Rick Wershe granted parole 29 years after life sentence for cocaine

After spending the past three decades in prison, the Michigan Parole Board voted unanimously on Friday in favor of parole for Richard Wershe.

Wershe, who was known on the streets as "White Boy Rick," has been in prison for 29 years for drug crimes committed when he was a teenager. He turns 48 next week.

Holly Kramer with the Michigan DOC said that Wershe no longer is a threat to the public.

"After a careful consideration and extensive review of Richard Wershe's case and his public testimony, the parole board has decided that he no longer poses a threat to soceity and has voted to grant parole," Kramer said on Friday.

'White Boy Rick' Wershe tells parole board 'I'll never sell drugs again'

He was 17 when he was caught with cocaine. Police said Wershe had stashed nearly $30,000 and about 15 pounds (6.8 kilograms) of the drug.  Wershe had worked as an FBI informant and reported corrupt Detroit police officers but wasn't given leniency.

At the time of his sentencing in 1988, the drug crimes he committed carried a mandatory life sentence. He was 17 at the time.

Since his imprisonment in 1988, Michigan repealed the lifer law for drug dealers. The U.S. Supreme Court later ruled that life sentences for juveniles was not constitutional.

Despite that, Wershe remained in prison.


Wershe was sentenced to life in prison in 1988. The sentence was later changed to give him a shot at parole. In June, he told parole board members that he's been rehabilitated and knows drugs destroy communities.

"I know the drugs that I sold destroyed people's lives," he said. "I can't take it back. It's destroyed my life. I'll never sell drugs again."

"All I can give you is my word that I'll never commit another crime," he said. "If you don't want to believe me, I understand. I'm a criminal. But all I can give you is my word as a man."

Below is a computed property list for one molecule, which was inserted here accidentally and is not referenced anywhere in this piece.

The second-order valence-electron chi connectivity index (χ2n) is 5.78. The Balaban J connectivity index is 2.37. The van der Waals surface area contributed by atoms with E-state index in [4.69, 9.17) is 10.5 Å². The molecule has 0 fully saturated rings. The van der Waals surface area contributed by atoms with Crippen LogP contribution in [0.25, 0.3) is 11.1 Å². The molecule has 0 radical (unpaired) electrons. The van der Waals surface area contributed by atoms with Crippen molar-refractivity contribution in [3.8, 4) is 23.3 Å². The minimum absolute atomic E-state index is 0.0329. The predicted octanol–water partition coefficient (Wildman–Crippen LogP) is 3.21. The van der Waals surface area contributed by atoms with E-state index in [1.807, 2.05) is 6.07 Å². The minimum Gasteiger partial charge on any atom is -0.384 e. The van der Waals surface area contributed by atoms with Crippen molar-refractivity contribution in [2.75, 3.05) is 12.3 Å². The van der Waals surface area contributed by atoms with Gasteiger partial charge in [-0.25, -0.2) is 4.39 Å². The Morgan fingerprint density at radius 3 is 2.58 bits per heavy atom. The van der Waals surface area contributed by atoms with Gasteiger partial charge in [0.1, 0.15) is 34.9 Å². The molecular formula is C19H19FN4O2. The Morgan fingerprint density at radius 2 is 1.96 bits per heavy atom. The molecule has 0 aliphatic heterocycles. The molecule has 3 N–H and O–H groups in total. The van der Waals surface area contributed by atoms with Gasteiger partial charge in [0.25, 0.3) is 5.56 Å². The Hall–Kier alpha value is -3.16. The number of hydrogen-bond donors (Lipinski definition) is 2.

Now, White Boy Rick is expected to go to Florida next. He may have to serve another 22 months in a Florida prison for his involvement in a car theft scheme. If he is sent to Florida to serve that time, at no point will he be considered a "free man" during his transfer.

"He has a sentence to serve in Florida. He will be released from Michigan's custody as early as mid august. Then Florida authorities will make arrangements to come pick him up," Kramer said.

Wershe was sentenced to serve five years in prison in Florida after being convicted on racketeering and conspiracy to commit racketeering charges in 2006.  The crimes happened while he was incarcerated in Florida as part of the federal witness protection program. 

The Wayne County Prosecutor's Office released the following statement after receiving the news of Wersche's parole Friday:

"The position of the Wayne County Prosecutor's Office is that this is a decision that has been made by the parole board and that we have no further position. We respect and accept the decision of the parole board."

Wershe's attorney, Ralph Musilli, hopes to persuade Florida officials to give him credit for his time in Michigan.